Volume 92, Issue 49

Tuesday, December 1, 1998



Haynes faces court for first time

By Sabrina Carinci
Gazette Staff

In a courtroom full of strangers, but supported by his parents, first-year Western student and member of the Mustang football team Preston Haynes made his first appearance in court on Friday morning.

At the appearance, Haynes' charge was read out to him and he was given a disclosure package containing, among other things, witness statements, said Haynes' lawyer, Murray Neilson. Haynes' next court date was also set for Dec. 22.

Haynes is being charged with criminal negligence causing bodily harm and failure to stop at the scene of an accident, after allegedly hitting Ian Munroe, a first-year engineering student, just outside of J.W. Little Stadium on Oct. 2.

Munroe, who has a broken leg as a result of the car accident, said although he is ahead of schedule in terms of healing, he believes he might have a permanent limp.

Munroe said despite all that has happened, he does not hold a grudge towards Haynes and would like to meet him. "This is not something I've dwelled on. I would like to talk to Preston. I want him to know that this isn't OK, but I don't want him to do any time," he said.

Although Munroe has had to make a lot of sacrifices because of his injury, he said he looks forward to going home for the holidays and forgetting about the entire semester. "My family is upset. It's been harder on my mom than me. This isn't the way I wanted my first year to be," he said.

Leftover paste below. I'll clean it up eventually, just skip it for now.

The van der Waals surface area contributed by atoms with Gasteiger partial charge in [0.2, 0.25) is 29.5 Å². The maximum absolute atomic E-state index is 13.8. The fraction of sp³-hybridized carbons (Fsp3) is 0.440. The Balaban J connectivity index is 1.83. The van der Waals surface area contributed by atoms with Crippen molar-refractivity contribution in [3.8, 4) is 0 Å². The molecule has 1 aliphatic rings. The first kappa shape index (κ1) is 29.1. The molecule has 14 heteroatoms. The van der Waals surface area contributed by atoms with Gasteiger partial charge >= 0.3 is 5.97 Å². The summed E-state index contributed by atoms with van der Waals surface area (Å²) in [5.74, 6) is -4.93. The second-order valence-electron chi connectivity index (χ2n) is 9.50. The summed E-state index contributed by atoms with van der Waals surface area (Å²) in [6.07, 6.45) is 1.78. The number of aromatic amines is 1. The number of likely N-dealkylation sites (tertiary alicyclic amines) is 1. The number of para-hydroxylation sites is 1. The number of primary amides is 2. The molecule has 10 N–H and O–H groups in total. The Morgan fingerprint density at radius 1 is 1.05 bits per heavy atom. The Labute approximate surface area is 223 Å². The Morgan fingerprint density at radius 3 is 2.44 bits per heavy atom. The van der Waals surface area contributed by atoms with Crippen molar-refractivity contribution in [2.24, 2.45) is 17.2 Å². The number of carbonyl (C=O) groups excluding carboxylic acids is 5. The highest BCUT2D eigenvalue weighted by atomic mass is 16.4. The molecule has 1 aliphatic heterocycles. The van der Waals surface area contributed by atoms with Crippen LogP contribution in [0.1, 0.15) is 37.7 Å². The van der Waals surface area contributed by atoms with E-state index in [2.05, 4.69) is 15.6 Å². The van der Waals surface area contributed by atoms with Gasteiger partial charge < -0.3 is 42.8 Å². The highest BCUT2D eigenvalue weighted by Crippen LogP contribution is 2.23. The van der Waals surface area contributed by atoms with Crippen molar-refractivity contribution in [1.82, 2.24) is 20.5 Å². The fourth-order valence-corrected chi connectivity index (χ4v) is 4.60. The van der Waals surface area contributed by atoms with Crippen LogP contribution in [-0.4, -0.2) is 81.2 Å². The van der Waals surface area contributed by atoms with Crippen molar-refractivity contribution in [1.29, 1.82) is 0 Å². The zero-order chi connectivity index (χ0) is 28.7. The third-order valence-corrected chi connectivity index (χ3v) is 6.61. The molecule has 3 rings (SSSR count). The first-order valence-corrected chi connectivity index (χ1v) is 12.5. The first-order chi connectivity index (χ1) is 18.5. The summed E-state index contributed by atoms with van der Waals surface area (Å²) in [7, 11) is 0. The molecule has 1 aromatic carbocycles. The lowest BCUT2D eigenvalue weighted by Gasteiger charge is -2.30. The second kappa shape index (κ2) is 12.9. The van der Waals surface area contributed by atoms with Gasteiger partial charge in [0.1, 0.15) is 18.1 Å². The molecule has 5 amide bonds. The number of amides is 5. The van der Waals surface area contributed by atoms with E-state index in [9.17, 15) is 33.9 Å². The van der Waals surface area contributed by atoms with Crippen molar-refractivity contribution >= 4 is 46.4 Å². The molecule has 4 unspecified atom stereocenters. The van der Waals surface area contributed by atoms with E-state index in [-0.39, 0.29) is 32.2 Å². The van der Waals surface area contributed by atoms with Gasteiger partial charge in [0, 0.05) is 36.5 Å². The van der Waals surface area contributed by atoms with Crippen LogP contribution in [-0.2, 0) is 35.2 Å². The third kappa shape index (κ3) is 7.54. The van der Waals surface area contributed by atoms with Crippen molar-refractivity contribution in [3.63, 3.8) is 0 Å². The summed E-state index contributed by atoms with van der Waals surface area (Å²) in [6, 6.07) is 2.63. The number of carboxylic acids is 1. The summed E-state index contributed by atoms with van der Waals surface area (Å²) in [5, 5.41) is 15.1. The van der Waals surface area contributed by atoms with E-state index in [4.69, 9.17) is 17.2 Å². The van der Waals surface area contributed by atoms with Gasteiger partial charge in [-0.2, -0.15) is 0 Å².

Western's VP-administration, Peter Mercer, said the university's position on the matter has not changed. He said the issue at hand is a criminal one and will be dealt with as such.

Dennis Haynes, Preston's father, said his family is faced with a great deal of paint, but are dealing with the situation together. "It's a very stressful time for the boy – we're all suffering very much by it," he said.

Neilson said Preston was extremely disappointed with the outcome of the Mustang's 33-17 loss against the Saskatchewan Huskies in the Churchill Bowl.

"This is a football family," Dennis said. He added Preston was upset he could not participate in the game. "The situation is hurting Preston tremendously – he wants to play."

"We mean no one harm," Dennis said, adding his family has been unable to contact the Munroes for legal reasons. "Our heart, as a family, goes out to the victim and his parents. We do feel for them because it could have been my son," he said.

"I haven't said a bad thing yet about Preston because our lives are too short to be mad at each other," Munroe said. He did admit, however, he intends to file a civil case.

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Copyright The Gazette 1998